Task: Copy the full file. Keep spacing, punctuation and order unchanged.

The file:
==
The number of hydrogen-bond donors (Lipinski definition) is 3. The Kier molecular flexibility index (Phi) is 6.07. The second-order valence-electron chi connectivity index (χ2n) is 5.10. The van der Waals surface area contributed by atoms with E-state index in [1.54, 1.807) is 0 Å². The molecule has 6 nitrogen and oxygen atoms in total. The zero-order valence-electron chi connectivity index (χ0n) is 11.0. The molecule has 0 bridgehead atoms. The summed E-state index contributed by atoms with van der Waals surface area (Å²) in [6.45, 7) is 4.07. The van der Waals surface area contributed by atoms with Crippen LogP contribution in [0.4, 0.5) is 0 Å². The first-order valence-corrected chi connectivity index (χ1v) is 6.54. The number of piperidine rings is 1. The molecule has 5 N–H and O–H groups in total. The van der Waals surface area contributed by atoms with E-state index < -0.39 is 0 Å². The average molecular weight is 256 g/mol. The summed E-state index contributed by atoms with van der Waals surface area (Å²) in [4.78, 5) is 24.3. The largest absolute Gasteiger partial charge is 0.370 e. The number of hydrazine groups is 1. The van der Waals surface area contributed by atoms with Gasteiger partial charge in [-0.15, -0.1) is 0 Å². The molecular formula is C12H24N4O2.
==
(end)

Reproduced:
The number of hydrogen-bond donors (Lipinski definition) is 3. The Kier molecular flexibility index (Phi) is 6.07. The second-order valence-electron chi connectivity index (χ2n) is 5.10. The van der Waals surface area contributed by atoms with E-state index in [1.54, 1.807) is 0 Å². The molecule has 6 nitrogen and oxygen atoms in total. The zero-order valence-electron chi connectivity index (χ0n) is 11.0. The molecule has 0 bridgehead atoms. The summed E-state index contributed by atoms with van der Waals surface area (Å²) in [6.45, 7) is 4.07. The van der Waals surface area contributed by atoms with Crippen LogP contribution in [0.4, 0.5) is 0 Å². The first-order valence-corrected chi connectivity index (χ1v) is 6.54. The number of piperidine rings is 1. The molecule has 5 N–H and O–H groups in total. The van der Waals surface area contributed by atoms with E-state index < -0.39 is 0 Å². The average molecular weight is 256 g/mol. The summed E-state index contributed by atoms with van der Waals surface area (Å²) in [4.78, 5) is 24.3. The largest absolute Gasteiger partial charge is 0.370 e. The number of hydrazine groups is 1. The van der Waals surface area contributed by atoms with Gasteiger partial charge in [-0.15, -0.1) is 0 Å². The molecular formula is C12H24N4O2.